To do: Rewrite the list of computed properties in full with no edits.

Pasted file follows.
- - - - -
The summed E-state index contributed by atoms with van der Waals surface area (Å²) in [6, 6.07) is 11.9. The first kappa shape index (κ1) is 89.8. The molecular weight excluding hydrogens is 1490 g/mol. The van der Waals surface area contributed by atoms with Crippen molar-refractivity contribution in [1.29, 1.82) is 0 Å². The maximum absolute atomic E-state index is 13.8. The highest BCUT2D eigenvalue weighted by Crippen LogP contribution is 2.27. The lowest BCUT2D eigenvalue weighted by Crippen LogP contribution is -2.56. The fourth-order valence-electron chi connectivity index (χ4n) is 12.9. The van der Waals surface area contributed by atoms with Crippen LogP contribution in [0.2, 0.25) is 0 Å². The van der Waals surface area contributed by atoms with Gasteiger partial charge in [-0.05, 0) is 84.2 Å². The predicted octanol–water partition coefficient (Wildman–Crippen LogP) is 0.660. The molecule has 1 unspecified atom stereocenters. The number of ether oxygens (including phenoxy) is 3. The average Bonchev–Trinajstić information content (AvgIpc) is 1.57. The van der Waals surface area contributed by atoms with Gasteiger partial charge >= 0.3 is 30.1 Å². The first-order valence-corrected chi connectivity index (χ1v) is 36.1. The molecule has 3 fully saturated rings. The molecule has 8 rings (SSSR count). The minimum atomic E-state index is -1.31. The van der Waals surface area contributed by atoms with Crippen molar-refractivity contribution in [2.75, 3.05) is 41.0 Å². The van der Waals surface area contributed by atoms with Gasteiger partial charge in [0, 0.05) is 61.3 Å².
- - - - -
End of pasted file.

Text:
The summed E-state index contributed by atoms with van der Waals surface area (Å²) in [6, 6.07) is 11.9. The first kappa shape index (κ1) is 89.8. The molecular weight excluding hydrogens is 1490 g/mol. The van der Waals surface area contributed by atoms with Crippen molar-refractivity contribution in [1.29, 1.82) is 0 Å². The maximum absolute atomic E-state index is 13.8. The highest BCUT2D eigenvalue weighted by Crippen LogP contribution is 2.27. The lowest BCUT2D eigenvalue weighted by Crippen LogP contribution is -2.56. The fourth-order valence-electron chi connectivity index (χ4n) is 12.9. The van der Waals surface area contributed by atoms with Crippen LogP contribution in [0.2, 0.25) is 0 Å². The van der Waals surface area contributed by atoms with Gasteiger partial charge in [-0.05, 0) is 84.2 Å². The predicted octanol–water partition coefficient (Wildman–Crippen LogP) is 0.660. The molecule has 1 unspecified atom stereocenters. The number of ether oxygens (including phenoxy) is 3. The average Bonchev–Trinajstić information content (AvgIpc) is 1.57. The van der Waals surface area contributed by atoms with Gasteiger partial charge >= 0.3 is 30.1 Å². The first-order valence-corrected chi connectivity index (χ1v) is 36.1. The molecule has 3 fully saturated rings. The molecule has 8 rings (SSSR count). The minimum atomic E-state index is -1.31. The van der Waals surface area contributed by atoms with Crippen molar-refractivity contribution in [2.75, 3.05) is 41.0 Å². The van der Waals surface area contributed by atoms with Gasteiger partial charge in [0, 0.05) is 61.3 Å².